Role Based Access Security Patterns

Role Based Access Security Patterns

Post by RhythmAddi » Fri, 11 Apr 2008 06:33:01

Hi All,
SO my question is sort of a simple one...

Looking at something like this...
strategy/ structure for my application. Essentially, I need an
architecture that will allow me to 1) add roles easily 2) modify
permissions for existing/new roles easily

My question is, in implementing something similar to the above, where
should each of my SecurityCheckStrategy classes go to evaluate their
permissions? The first thing that comes to mind is have them check
against the db in a table that houses a relationship between roles and
the objects (pages/controls?) that they can access. But something in
the back of my head is telling me there is a better way to do this.

Any thoughts? Would love to see a simplified example of how others
accomplish this in their apps.


Role Based Access Security Patterns

Post by H. S. Lahm » Fri, 11 Apr 2008 23:30:09

responding to Rhythm *** ...

Yes, the Strategy pattern will let you do that.

The basic issue is:

* R1 uses 1
[Validator] --------------------- [ValidationStrategy]
+ validateUser()
| |
[UserType1] [UserType2]

The R1 association will be instantiated based on what type of user is
being validated. Whoever does that will usually know what type of user
is in hand (e.g., a userType attribute in a [User] object).

IOW, by the time you need to do privilege validation, the context
information will usually already be in the instantiated objects.
similarly, the [ValidationStrategy] objects only need to access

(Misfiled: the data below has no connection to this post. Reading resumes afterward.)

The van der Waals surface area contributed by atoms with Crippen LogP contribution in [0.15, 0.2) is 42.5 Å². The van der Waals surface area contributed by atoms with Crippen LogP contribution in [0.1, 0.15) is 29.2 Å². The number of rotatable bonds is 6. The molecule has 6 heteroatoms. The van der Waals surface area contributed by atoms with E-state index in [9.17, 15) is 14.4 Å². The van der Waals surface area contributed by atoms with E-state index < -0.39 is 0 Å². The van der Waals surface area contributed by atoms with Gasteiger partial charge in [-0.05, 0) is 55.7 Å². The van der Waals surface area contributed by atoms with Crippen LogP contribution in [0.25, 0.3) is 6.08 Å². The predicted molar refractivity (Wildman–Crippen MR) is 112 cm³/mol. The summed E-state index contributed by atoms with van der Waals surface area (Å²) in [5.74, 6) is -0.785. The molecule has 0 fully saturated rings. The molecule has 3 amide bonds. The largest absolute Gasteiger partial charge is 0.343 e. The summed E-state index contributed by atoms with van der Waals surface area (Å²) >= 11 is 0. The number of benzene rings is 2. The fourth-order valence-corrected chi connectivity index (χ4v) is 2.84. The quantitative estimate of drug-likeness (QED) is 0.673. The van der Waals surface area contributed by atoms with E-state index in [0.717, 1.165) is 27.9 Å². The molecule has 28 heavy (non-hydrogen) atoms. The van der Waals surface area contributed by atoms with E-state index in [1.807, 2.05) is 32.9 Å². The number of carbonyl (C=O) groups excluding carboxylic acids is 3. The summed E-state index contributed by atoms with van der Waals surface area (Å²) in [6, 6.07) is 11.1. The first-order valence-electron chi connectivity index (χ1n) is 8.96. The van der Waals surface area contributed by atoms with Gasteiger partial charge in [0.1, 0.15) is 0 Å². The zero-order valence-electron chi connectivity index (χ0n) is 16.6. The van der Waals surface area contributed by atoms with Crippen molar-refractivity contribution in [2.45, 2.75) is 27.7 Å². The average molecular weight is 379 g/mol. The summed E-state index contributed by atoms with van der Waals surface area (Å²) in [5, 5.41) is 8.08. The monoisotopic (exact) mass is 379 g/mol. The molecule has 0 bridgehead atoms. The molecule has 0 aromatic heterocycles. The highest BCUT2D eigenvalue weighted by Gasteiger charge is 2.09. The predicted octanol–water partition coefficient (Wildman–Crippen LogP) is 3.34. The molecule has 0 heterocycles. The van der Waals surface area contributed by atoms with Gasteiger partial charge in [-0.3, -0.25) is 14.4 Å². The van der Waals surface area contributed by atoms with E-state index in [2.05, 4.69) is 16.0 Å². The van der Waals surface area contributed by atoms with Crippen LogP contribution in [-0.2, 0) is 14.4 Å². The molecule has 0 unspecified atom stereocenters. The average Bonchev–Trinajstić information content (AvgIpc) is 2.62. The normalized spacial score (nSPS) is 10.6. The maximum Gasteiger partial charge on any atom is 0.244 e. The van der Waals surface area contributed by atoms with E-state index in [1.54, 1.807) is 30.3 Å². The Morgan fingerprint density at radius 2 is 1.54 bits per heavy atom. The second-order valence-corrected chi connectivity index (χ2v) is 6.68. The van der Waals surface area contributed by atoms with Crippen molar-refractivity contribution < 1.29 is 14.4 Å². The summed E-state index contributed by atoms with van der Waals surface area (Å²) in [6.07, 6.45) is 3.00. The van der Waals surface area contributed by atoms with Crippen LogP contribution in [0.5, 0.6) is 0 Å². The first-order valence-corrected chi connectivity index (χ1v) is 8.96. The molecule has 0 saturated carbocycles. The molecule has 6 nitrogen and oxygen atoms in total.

attribute data to do their thing.

Quite often instantiating R1 will be done when the User object is
instantiated (perhaps from the DB) by a factory object of some sort.
That factory object would have a lookup table based on userType that
would yield the correct subclass references for the [ValidationStrategy]
to use in instantiating the association. That lookup table would in
initialized when the factory object is instantiated, usually at startup.
(That, in turn, implies that the [ValidationStrategy] objects are
already instantiated.)

That initialization will usually be more robust if it is defined in
external configuration data (e.g., in the DB). Basically one needs a
table that maps userType to a strategyType attribute in
[validationStrategy]. (Since you only need one object of each subclass,
strategyType doubles as an explicit identifier.) IOW, the thing you get
from the DB is the lookup table for instantiating R1, usually at startup.

There is nothing wrong with me that could
not be cured by a capful of Drano.

H. S. Lahman
Pathfinder Solutions
"Model-Based Translation: The Next Step in Agile Development". Email
XXXX@XXXXX.COM for your copy.
Pathfinder is hiring:


Role Based Access Security Patterns

Post by RhythmAddi » Sat, 12 Apr 2008 05:35:02

H. S. Lahman,
Thanks for taking the time to give me an extremely thorough response
to my question. I'll move fwd with defining my permissions within the
DB where it makes sense.